Whoever he was, Gary is well-served by the cast and crew assembled for Kill! Boyd allows himself to be made up as a jungle beast and his middle age is suitably wild. Oddly, his original Northern Ireland accent is on display, and its sibilance is used to good effect. Seberg overcomes her usual problems with diction to present a pleasing incomprehension at the events overtaking her. James Mason adopts a cod transatlantic accent and delivers a perplexed and perplexing performance - for once he does not seem to be attuned to the material. This film is often cited as one of the low points in his career; but this was during the wandering period of the actor's life, when he was apt to accept any job that offered him a decent pay-cheque and an opportunity to travel. I suspect he was along for the ride. There are some problems with the film's continuity - the editing could be sharper. And, of course, the dubbed supporting roles are always grating on the ear. But they give the film much of its period charm. Lastly, a good deal of praise must be reserved for an often striking soundtrack by Berto Pisano and Jacques Beaumont.

All of this is of course bunkum compared to the film's final scenes, which can be watched as a stand-alone fantasia.

Raise the Titanic (1980)

Lew Grade's much denigrated adaptation of Clive Cussler's novel is that most satisfying of movie beasts - an experience that turns a bad read into a cinematic guilty pleasure. The film has rather a lot going for it now, though it's easy to see why it was panned on release - the plotting is poor, some of the model work is underwhelming, and the film has a curious atmosphere of reverence towards a ship "that never learned to do anything except sink."

American scientists attempting to build an anti-nuclear shield require copious amounts of a little-known mineral called Byzanium. After discovering a large quantity of said mineral had been transported in the hold of the Titanic, the US Navy makes arrangements to raise the infamous liner - but the Soviets have other ideas. That's it really.

Though the novel is not written in the manner of a Saturday morning serial (and Cussler would have been the first to object were it reviewed as such) the author allegedly cited "Dirk Pitt" as an Indiana Jones style character, an opinion he appears to have formed only after he had watched Raiders of the Lost Ark. If it is a matter of casting - Harrison Ford v Richard Jordan - there's no doubt Ford wins hands down. Not on acting plaudits - Jordan and Ford are equally matched there - but because Ford was carrying the dash of Han Solo with him into Spielberg's film, as well as significant box office clout; whereas Jordan was simply too ambivalent an actor to care about stardom or box office. In fact Jordan is perfect casting for the film's continued afterlife as a guilty pleasure - an acclaimed stage actor, his persistent, almost perverse, appearances in such car crashes as Solarbabies (Hello, is this your ball?) and Timebomb, guarantee the film a cult infamy; after all, this was a man who spent his evenings away from the movie set doing Havel and Shakespeare off-Broadway. The truth is that "Dirk Pitt" is one of those generic macho creations so beloved of hack authors, and Jordan excises every trace of this from the character, much to Cussler's chagrin no doubt, and to my own delight. No, the casting is fine, superb even, from Jordan to Robards and Alec Guinness.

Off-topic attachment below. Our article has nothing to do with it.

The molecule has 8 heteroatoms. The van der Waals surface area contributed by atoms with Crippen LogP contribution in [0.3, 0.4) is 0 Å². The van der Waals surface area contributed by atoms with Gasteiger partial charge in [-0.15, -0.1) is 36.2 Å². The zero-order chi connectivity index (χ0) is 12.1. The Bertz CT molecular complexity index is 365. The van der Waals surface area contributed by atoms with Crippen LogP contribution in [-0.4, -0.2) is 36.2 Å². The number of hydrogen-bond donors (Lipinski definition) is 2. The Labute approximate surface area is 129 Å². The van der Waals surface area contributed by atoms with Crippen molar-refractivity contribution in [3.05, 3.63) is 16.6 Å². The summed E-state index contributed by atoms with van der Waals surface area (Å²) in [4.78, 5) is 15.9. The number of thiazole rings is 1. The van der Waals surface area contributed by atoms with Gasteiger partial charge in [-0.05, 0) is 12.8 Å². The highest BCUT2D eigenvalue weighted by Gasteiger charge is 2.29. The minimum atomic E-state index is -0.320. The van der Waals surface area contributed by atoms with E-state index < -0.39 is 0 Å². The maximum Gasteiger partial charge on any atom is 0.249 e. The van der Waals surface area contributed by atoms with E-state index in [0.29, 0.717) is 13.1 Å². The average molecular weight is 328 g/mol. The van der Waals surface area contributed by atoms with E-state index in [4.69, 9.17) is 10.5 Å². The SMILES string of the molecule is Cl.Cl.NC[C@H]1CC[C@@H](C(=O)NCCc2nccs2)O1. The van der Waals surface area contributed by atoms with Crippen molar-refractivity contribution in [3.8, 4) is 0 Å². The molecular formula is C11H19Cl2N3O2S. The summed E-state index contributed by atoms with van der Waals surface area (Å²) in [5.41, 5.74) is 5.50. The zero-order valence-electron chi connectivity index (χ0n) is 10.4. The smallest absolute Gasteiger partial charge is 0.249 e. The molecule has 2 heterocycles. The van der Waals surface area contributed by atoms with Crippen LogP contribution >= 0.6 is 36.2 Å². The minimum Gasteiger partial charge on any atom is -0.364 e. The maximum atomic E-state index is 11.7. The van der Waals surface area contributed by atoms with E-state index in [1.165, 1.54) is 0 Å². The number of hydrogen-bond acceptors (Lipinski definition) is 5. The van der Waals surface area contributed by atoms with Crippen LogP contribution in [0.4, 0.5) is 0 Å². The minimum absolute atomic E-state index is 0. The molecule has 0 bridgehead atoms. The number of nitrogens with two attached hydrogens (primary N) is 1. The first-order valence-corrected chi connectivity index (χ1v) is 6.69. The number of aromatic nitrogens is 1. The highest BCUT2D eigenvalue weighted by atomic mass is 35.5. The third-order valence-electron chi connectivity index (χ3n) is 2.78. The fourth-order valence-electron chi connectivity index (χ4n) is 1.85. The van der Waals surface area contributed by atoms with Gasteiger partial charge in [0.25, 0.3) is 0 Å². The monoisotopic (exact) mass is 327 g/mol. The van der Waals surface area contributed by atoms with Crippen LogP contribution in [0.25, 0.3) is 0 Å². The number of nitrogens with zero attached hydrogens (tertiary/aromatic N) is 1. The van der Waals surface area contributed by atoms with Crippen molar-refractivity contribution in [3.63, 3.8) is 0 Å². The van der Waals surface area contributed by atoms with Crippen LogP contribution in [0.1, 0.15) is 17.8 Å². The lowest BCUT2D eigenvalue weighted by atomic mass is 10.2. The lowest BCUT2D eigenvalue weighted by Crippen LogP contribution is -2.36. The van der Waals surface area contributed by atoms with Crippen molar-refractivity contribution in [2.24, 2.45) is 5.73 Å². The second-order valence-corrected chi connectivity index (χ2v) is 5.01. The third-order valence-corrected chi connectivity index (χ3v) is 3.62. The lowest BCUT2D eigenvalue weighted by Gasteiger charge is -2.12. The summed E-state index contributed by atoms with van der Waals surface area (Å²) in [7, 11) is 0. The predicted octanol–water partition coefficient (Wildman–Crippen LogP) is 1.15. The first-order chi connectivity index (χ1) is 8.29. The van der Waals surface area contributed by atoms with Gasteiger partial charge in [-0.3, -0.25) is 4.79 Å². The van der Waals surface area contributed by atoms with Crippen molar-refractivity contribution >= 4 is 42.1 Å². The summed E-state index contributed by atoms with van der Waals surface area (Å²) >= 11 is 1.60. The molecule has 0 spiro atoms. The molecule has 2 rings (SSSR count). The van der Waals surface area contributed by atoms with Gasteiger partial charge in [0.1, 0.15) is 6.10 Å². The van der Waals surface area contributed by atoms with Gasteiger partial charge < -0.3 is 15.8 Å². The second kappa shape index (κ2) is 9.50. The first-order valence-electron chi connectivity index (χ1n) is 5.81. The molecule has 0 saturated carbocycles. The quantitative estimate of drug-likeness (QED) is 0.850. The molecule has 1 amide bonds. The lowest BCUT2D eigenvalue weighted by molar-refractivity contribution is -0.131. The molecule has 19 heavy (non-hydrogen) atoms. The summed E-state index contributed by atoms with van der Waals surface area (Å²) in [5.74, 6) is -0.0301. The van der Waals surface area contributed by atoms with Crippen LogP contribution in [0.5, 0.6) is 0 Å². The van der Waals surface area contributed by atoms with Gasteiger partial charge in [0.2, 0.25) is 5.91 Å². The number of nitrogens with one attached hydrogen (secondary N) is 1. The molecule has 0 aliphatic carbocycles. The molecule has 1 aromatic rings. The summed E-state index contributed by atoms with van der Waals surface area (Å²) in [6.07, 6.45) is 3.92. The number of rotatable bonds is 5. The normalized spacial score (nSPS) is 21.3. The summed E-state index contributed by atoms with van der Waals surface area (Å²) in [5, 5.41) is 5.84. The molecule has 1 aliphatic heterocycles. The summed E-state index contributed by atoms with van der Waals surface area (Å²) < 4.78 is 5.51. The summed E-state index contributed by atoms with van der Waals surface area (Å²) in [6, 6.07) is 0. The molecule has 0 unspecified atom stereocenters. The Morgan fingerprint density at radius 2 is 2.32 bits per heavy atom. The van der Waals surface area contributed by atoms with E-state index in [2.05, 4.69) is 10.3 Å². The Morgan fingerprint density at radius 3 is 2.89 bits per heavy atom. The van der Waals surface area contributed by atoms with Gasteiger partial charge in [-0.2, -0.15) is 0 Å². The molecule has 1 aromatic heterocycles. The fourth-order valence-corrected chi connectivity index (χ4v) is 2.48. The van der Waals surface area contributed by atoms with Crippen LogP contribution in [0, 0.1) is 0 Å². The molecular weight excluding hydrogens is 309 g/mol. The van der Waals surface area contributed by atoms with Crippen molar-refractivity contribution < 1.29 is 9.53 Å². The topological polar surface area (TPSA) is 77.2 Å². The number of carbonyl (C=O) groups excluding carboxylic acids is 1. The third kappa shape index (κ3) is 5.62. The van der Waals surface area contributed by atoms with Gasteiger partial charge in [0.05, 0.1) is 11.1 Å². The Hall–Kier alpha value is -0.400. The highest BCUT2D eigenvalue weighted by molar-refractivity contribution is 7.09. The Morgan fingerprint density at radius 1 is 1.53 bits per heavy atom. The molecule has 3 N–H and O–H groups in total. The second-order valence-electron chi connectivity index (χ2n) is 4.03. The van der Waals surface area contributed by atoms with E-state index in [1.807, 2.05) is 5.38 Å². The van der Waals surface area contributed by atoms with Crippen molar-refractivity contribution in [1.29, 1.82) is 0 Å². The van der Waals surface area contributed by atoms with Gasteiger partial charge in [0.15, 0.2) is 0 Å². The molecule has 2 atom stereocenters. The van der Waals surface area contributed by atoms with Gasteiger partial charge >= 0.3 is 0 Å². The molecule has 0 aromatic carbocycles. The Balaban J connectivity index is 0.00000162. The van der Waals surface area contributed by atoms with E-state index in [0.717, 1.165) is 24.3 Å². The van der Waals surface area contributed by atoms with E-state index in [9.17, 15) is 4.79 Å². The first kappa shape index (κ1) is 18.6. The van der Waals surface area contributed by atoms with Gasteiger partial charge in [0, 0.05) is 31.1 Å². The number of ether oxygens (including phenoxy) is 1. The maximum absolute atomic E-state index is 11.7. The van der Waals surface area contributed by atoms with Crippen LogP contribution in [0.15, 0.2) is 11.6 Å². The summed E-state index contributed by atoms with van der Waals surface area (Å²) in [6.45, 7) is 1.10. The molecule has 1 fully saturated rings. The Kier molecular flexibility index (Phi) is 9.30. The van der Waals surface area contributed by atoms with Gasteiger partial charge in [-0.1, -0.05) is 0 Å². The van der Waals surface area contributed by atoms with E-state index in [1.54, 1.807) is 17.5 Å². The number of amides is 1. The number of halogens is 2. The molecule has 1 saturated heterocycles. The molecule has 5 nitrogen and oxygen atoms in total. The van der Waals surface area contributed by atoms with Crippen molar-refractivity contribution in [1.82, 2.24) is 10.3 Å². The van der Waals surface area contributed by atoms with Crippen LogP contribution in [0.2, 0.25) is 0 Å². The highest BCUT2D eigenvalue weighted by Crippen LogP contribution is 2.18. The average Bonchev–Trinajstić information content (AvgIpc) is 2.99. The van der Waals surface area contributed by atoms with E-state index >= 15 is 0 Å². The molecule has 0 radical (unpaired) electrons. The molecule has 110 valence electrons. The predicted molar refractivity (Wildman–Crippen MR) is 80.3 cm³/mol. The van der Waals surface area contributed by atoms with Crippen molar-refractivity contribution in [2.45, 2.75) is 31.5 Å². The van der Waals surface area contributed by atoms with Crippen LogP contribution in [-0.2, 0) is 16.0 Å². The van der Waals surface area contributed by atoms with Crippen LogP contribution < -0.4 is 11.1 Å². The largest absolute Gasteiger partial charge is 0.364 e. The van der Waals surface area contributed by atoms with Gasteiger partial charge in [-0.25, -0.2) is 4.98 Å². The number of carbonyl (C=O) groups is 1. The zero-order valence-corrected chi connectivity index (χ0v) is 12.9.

Another problem with the Indiana Jones flannel is that Mr Cussler's unobtainium doesn't have the same religious or mystical properties as the Ark of the Covenant, nor the ability to burn up Soviets the way the Ark burns up Nazis. Unobtainium is fissionable material and its destructive potential is placed at the theoretical remove of Mutually Assured Destruction rather than the more dramatic immediacy of lightning bolts from God. Which is a pity because, while the plot of Raise the Titanic is botched, the idea of writing a cold war scenario into Titanic lore is an interesting one, and a clever acknowledgement that the only way to meet the expense of raising something like the Titanic is through defence expenditure. Indiana Jones doesn't have these resources - Dirt Pitt does. I think we can safely set aside any ideas of Raise the Titanic as a missed opportunity for an action romp as delusion. Instead we have a fairly serious film which relies on the historical and novelty value of the Titanic to do justice to an incredible plot. The fact that the Titanic story is incredible in itself goes some way towards making it work.

As director Jerry Jameson is a quirky choice - he helmed several interesting television movies during the 70s - The Deadly Tower and A Fire in the Sky among them, and Raise the Titanic appears to have been his one shot at a big-budget film. He doesn't fail, but it is obvious that he locates the heart of the film on the ship, rather than with the accompanying cold war thriller. It's a deliberate choice that he devotes almost as much time to allowing Jordan to poignantly wander the Titanic's wrecked ballroom as he does to the inevitable confrontation with the Soviets. The Soviets, sadly, are portrayed as one-dimensional characters whose apparent obsession with unobtainium closes their eyes and ears even to the alleged majesty of John Barry's score.

And therein lies the point - the real unobtainium of Raise the Titanic is the ship; not the model, not its cargo or its physical aspect, but the wistful real world ship, which is already raised daily by the imagination.